Astronomers have recorded an unusual supernova explosion a hundred million light-years from Earth. A detailed study showed that not one, but two stars participated in this event. The results of the study are published in The Astrophysical Journal.
The supernova LSQ14fmg in question is of type Ia. Despite the fact that supernovae of this type are not that rare, until now scientists have known very little about their origin, other than the fact that they are the result of a thermonuclear explosion of white dwarfs that are part of binary star systems.
However, they are so powerful that their products form entire galaxies, and so bright that they can be observed from Earth, even if they are billions of light-years away. In addition, the study of type Ia supernovae led at one time to the discovery of dark energy, which, according to scientists, is responsible for the accelerated expansion of the universe.
Scientists working at the observatories of Las Campanas in Chile and Roque de los Muchachos in the Canary Islands noticed immediately after the explosion that LSQ14fmg was not similar in its characteristics to other supernovae. Despite this, it was one of the brightest explosions in its class, increasing in brightness extremely slowly compared to other Type Ia objects.
Typically, supernova Ia brightens and then falls over several weeks as the radioactive nickel from the explosion first spreads through space and then decays into cobalt and iron.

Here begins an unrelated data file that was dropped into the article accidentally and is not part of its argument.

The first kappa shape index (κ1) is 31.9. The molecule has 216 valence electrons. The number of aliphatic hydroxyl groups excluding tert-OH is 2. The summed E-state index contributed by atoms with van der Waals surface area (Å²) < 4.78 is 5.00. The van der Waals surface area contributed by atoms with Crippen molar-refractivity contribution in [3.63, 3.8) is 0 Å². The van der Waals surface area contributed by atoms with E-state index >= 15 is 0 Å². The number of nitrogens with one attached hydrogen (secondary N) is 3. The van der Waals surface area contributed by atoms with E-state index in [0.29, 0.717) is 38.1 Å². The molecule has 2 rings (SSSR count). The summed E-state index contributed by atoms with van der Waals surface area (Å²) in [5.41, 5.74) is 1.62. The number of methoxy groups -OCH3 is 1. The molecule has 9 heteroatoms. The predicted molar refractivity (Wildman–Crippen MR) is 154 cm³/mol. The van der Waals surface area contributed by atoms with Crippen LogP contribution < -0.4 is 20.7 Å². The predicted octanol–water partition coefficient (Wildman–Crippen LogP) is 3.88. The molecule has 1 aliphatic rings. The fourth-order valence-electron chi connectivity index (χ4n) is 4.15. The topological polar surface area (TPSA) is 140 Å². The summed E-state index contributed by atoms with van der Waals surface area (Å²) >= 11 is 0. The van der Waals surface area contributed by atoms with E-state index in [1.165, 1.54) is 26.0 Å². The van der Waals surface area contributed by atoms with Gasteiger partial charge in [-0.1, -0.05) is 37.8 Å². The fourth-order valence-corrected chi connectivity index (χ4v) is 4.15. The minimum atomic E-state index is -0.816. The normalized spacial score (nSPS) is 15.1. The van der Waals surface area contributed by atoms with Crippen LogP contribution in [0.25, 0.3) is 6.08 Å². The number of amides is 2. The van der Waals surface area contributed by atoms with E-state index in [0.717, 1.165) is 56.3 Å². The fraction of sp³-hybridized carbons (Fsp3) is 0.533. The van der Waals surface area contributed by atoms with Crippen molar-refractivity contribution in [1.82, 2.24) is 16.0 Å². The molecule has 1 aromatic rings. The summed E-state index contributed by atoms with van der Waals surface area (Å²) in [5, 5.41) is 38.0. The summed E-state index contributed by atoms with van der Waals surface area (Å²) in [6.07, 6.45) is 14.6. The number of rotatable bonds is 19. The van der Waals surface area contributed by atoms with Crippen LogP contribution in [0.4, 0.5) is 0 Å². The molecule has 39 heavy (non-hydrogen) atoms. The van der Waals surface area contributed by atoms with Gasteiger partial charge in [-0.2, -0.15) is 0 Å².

But the researchers saw that the release of a large amount of LSQ14fmg light was associated not only with the decay of nickel, but also with an impact interaction with some kind of outer shell, in which the formation of carbon monoxide occurred.
They theorized that the supernova exploded inside what used to be an Asymptotic Giant Branch (AGB) star, on its way to becoming a planetary nebula. Theoretical calculations have confirmed the hypothesis of scientists.
The authors believe that the exploded white dwarf first orbited the star AGB, which gradually lost its mass due to the stellar wind. When the loss of mass abruptly stopped, a material shell formed around the star – a ring of matter, from which a planetary nebula could eventually form. A wave of thermonuclear explosion of a white dwarf hit this shell, which led to an additional slow amplification of light, which astronomers observed.
“This is the first confirmed evidence that a Type Ia supernova can explode in the post-AGB, or protoplanetary nebulae, and is an important step in understanding the origin of this type of supernova,” said research director, associate professor of physics Eric, in a Florida State University press release. Eric Hsiao “Such supernovae are especially difficult to observe because they can be confused with the regular supernovae we use to study dark energy. But they give us a better understanding of the possible origin of Type Ia supernovae.”
Scientists note that, in fact, the supernova explosion LSQ14fmg was the merger of the core of the star AGB and a white dwarf orbiting inside it.